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Steroid use and testing of high school athletes

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posted on Sep, 16 2018 @ 11:40 PM
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I started looking at some football rosters for my state and I'm hard pressed to see a difference in player size between many of the teams (which are from small public schools - so not a private school that recruits for sports) and those of D1 and even professional teams. The thing is that some of these players that are this size aren't even seniors or juniors, some of the sophmores and freshmen are humungous and many of these XXXL players have a non-traditional name (for the area), meaning they are of a minority group which in itself means nothing but when you see patterns like this, fr and sophmores being 6'4 - 6'8" and 300-350lbs, I have to question their age (and what they are eating/drinking). When I was a senior there were a couple players like this in the nation and they were well known by a lot of high school players b/c they had their pick of schools. Back then there were also questions about age for all of those big boys as well, most all had some kind of odd background with name changes, multiple "foster families" (often family members), home, out of state/country births, and many other oddities. I have no idea if these oddities are common among current players as I don't follow closely.

I know a lot of players get booted out of college the first year or 2 for "performance enhancing drug" use. I never heard of tests in high school except in rare occasions. There is the physical before the season but I know they didn't test for steroids, but they scared the kids into thinking they did so many players stayed clean.

The problem with not testing everyone, and on an ongoing basis throughout the season (and don't whine about cost, this is a WELL FUNDED industry!) is it destroys the game from many angles. It takes away the chance of honest players of being the starter b/c the cheater is bigger and stronger. The cheater thinks he's all that (and maybe he is great at the game) but it's a false reality because when/if they get to college, they are most often outed as steroid users and kicked off the team. So there goes that scholarship/college - one that could have gone to an honest player - and the college team is hurt b/c they bet on someone they thought had natural talent/genetics, etc.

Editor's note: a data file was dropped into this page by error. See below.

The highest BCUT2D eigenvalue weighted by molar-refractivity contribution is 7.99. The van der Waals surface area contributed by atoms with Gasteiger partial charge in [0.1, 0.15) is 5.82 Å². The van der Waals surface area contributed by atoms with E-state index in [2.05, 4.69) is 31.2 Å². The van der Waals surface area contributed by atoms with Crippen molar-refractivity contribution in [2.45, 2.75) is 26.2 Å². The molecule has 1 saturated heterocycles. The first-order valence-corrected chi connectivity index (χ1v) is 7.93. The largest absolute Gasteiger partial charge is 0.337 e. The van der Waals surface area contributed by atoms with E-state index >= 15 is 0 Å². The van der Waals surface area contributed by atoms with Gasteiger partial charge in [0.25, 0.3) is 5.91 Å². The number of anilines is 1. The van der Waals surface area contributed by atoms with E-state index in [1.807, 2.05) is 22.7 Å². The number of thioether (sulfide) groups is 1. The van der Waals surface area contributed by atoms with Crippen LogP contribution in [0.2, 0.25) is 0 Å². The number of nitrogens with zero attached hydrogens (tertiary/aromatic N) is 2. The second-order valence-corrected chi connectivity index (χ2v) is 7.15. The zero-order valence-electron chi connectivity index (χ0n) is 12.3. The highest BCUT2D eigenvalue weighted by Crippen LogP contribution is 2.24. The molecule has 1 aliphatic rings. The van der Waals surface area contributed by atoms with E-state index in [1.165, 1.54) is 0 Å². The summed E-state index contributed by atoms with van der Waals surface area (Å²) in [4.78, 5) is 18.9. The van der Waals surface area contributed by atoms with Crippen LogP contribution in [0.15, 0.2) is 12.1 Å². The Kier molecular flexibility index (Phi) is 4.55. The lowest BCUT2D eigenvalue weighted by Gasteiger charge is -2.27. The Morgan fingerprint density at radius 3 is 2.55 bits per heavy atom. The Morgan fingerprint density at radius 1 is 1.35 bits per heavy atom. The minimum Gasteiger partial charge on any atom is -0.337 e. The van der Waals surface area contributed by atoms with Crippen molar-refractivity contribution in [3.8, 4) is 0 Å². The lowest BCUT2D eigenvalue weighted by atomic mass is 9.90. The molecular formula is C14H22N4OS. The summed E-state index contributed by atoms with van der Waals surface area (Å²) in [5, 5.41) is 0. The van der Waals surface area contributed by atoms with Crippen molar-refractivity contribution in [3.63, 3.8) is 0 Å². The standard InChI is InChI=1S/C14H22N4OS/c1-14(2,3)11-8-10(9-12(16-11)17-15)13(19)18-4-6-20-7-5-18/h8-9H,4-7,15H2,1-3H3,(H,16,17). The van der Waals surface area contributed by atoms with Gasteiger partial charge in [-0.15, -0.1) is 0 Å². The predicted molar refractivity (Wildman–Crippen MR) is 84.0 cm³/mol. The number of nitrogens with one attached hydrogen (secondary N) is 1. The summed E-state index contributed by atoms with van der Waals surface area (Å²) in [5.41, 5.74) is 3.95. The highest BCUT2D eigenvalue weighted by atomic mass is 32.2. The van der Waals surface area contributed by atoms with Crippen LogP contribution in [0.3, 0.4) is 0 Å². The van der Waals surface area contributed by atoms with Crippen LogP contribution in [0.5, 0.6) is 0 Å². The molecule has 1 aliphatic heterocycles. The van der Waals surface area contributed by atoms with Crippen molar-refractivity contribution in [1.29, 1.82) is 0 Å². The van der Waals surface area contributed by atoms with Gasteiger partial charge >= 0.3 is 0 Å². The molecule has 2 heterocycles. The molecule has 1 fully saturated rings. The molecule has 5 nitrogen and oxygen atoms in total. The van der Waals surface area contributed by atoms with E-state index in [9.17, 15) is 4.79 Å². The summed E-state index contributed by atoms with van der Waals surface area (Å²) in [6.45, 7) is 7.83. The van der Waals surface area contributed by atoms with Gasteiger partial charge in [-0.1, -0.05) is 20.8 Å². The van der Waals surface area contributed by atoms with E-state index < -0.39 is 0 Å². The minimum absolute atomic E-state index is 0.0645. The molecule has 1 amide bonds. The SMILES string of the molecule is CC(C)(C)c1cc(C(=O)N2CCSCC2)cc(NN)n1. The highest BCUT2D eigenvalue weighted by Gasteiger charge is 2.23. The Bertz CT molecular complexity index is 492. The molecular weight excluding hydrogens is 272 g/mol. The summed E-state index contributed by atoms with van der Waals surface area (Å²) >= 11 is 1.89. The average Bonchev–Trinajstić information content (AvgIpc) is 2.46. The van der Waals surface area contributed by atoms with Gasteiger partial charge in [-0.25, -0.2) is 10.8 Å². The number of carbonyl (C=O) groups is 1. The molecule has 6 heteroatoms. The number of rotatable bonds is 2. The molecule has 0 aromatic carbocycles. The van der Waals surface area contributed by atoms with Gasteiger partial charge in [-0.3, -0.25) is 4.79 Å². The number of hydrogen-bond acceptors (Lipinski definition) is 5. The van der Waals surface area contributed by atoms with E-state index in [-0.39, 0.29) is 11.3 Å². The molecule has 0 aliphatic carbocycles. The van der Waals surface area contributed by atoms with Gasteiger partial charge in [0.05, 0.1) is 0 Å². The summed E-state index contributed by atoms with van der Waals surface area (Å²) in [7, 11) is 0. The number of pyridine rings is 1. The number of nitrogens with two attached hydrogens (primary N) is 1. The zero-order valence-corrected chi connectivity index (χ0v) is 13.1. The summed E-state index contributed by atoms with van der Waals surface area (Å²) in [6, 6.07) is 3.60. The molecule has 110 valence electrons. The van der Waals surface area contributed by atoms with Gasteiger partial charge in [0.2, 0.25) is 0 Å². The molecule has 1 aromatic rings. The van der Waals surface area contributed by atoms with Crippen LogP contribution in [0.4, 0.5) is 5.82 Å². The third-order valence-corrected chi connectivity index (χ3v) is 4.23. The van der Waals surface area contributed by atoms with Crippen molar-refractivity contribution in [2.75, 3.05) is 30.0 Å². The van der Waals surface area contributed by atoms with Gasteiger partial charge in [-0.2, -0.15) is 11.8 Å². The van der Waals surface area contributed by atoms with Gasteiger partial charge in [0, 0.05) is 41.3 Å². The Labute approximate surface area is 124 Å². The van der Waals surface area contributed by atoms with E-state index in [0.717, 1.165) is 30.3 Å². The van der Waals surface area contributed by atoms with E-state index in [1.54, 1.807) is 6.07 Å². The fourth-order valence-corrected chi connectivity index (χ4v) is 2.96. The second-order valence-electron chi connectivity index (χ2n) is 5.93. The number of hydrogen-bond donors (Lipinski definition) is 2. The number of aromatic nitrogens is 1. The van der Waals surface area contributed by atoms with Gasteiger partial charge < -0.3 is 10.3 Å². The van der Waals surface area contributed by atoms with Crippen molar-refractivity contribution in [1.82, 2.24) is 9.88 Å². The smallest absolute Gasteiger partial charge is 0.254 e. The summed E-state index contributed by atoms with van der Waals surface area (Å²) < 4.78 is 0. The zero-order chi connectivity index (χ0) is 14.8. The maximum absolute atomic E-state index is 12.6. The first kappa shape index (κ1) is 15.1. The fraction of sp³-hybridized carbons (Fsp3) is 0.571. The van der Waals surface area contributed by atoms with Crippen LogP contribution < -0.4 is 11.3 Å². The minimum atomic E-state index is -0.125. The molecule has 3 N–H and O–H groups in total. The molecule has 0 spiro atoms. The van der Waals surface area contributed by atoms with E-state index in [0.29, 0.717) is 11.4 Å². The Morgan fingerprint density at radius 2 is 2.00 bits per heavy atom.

I wonder how many players get caught up in this and get kicked out of college b/c of this and how much it effects the colleges. Colleges should demand in-season testing for HS so they know their prospects are clean, and the schools/states that don't comply then their players are looked at as suspect.

I'd really like to know what the sport(s) would look like if all the athletes were clean.




posted on Sep, 17 2018 @ 02:51 AM
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Half my Hs football team was roided out and I thought about it but chose not to inject unknown chemicals of unknown potency into my body and I’m glad I made that choice I didn’t feel at a disadvantage personally but that was just me and I was a big boy.



posted on Sep, 17 2018 @ 04:11 AM
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originally posted by: BigDave-AR
Half my Hs football team was roided out and I thought about it but chose not to inject unknown chemicals of unknown potency into my body and I’m glad I made that choice I didn’t feel at a disadvantage personally but that was just me and I was a big boy.


I can't say anyone on my team did it, but I have strong suspicions, and there were some issues with my teamates once they reached college (as I mentioned above).

I looked at a team whose average team weight has increased about 30lbs over 20 years and even more probably 35-40lbs, in 35-45 years (don't have records for rosters going back that far). The difference is that while there are some kids that are taller, there haven't been the same correlation to height, so the weight is largely muscle or fat.

It'd be easy to test each game, at half time you have the referee go to each locker room and the team sends out the people who played (starters, actual players) and they "draw straws" and the 5 or 6 people who get the "short straw" (could be colored marbles in a bag, whatever) do a pee test immediately with the ref. They seal it up, sign it, player signs theirs, coach signs the sample box, and it is sent/picked up by a lab to test. Or I'm guessing there are instant tests now. I think they can actually test through urine, saliva, sweat and even breath (and also tell if you are pregnant) - these are less accurate but I think they are like ~90% accurate and unless you have some other health problem that causes a false positive then they have a much higher level of accuracy.

When I was in middle school I talked to a guy who played for one of our biggest rivals when he was young (about 12-15 years older than me) and he said that almost the whole team juiced but this was before it was really talked about, early 80's or so, maybe before - think around time Arnold made Pumping Iron - or a little after. It sure made me look at how some of the teams played and I understood how a team would have 9 state championships in 12 years or something close to that.



posted on Sep, 17 2018 @ 06:58 AM
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If my daughters football team is on steroids they should be getting a refund.

I can say with absolute certainty that our school is pretty selective on the drug testing though.